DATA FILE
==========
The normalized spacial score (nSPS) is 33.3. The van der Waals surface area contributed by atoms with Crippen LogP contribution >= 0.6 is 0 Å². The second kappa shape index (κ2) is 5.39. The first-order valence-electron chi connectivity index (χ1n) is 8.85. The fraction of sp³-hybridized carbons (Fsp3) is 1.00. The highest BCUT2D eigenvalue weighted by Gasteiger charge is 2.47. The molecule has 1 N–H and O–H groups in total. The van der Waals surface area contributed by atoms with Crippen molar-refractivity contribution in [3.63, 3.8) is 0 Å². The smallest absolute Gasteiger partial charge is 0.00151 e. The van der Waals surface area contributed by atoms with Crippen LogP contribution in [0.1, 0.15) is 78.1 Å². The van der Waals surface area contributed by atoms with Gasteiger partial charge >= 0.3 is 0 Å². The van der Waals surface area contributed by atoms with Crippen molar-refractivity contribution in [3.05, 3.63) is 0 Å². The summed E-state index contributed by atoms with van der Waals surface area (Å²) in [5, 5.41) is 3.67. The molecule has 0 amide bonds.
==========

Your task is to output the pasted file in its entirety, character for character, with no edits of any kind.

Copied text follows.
The normalized spacial score (nSPS) is 33.3. The van der Waals surface area contributed by atoms with Crippen LogP contribution >= 0.6 is 0 Å². The second kappa shape index (κ2) is 5.39. The first-order valence-electron chi connectivity index (χ1n) is 8.85. The fraction of sp³-hybridized carbons (Fsp3) is 1.00. The highest BCUT2D eigenvalue weighted by Gasteiger charge is 2.47. The molecule has 1 N–H and O–H groups in total. The van der Waals surface area contributed by atoms with Crippen molar-refractivity contribution in [3.63, 3.8) is 0 Å². The smallest absolute Gasteiger partial charge is 0.00151 e. The van der Waals surface area contributed by atoms with Crippen LogP contribution in [0.1, 0.15) is 78.1 Å². The van der Waals surface area contributed by atoms with Gasteiger partial charge >= 0.3 is 0 Å². The van der Waals surface area contributed by atoms with Crippen molar-refractivity contribution in [3.05, 3.63) is 0 Å². The summed E-state index contributed by atoms with van der Waals surface area (Å²) in [5, 5.41) is 3.67. The molecule has 0 amide bonds.